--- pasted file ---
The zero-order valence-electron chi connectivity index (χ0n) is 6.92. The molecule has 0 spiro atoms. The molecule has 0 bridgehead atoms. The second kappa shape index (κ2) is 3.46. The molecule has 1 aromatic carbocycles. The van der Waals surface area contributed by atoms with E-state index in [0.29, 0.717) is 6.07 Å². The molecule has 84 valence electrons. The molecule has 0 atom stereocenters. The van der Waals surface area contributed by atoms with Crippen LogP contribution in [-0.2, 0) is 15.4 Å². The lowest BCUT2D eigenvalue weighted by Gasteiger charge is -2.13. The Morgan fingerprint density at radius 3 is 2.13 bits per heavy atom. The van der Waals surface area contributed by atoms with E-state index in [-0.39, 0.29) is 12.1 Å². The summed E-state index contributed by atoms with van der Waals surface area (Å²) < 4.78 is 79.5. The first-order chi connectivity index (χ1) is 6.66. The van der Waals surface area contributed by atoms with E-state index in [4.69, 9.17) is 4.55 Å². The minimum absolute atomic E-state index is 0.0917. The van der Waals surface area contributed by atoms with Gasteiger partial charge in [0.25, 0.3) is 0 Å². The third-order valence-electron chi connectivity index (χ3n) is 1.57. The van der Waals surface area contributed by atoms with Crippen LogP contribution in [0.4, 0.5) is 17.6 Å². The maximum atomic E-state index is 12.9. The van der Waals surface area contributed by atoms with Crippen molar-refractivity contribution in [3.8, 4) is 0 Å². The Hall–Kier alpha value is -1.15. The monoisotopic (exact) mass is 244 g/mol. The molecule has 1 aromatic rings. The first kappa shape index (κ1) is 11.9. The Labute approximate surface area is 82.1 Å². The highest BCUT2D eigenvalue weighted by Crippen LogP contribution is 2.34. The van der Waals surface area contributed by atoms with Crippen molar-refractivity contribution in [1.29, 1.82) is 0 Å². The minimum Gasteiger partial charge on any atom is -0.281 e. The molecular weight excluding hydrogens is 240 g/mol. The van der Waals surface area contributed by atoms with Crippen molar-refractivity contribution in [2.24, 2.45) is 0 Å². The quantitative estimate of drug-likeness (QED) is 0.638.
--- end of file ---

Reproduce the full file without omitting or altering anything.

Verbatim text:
The zero-order valence-electron chi connectivity index (χ0n) is 6.92. The molecule has 0 spiro atoms. The molecule has 0 bridgehead atoms. The second kappa shape index (κ2) is 3.46. The molecule has 1 aromatic carbocycles. The van der Waals surface area contributed by atoms with E-state index in [0.29, 0.717) is 6.07 Å². The molecule has 84 valence electrons. The molecule has 0 atom stereocenters. The van der Waals surface area contributed by atoms with Crippen LogP contribution in [-0.2, 0) is 15.4 Å². The lowest BCUT2D eigenvalue weighted by Gasteiger charge is -2.13. The Morgan fingerprint density at radius 3 is 2.13 bits per heavy atom. The van der Waals surface area contributed by atoms with E-state index in [-0.39, 0.29) is 12.1 Å². The summed E-state index contributed by atoms with van der Waals surface area (Å²) < 4.78 is 79.5. The first-order chi connectivity index (χ1) is 6.66. The van der Waals surface area contributed by atoms with E-state index in [4.69, 9.17) is 4.55 Å². The minimum absolute atomic E-state index is 0.0917. The van der Waals surface area contributed by atoms with Gasteiger partial charge in [0.25, 0.3) is 0 Å². The third-order valence-electron chi connectivity index (χ3n) is 1.57. The van der Waals surface area contributed by atoms with Crippen LogP contribution in [0.4, 0.5) is 17.6 Å². The maximum atomic E-state index is 12.9. The van der Waals surface area contributed by atoms with Crippen molar-refractivity contribution in [3.8, 4) is 0 Å². The Hall–Kier alpha value is -1.15. The monoisotopic (exact) mass is 244 g/mol. The molecule has 1 aromatic rings. The first kappa shape index (κ1) is 11.9. The Labute approximate surface area is 82.1 Å². The highest BCUT2D eigenvalue weighted by Crippen LogP contribution is 2.34. The van der Waals surface area contributed by atoms with Crippen molar-refractivity contribution in [1.29, 1.82) is 0 Å². The minimum Gasteiger partial charge on any atom is -0.281 e. The molecular weight excluding hydrogens is 240 g/mol. The van der Waals surface area contributed by atoms with Crippen molar-refractivity contribution in [2.24, 2.45) is 0 Å². The quantitative estimate of drug-likeness (QED) is 0.638.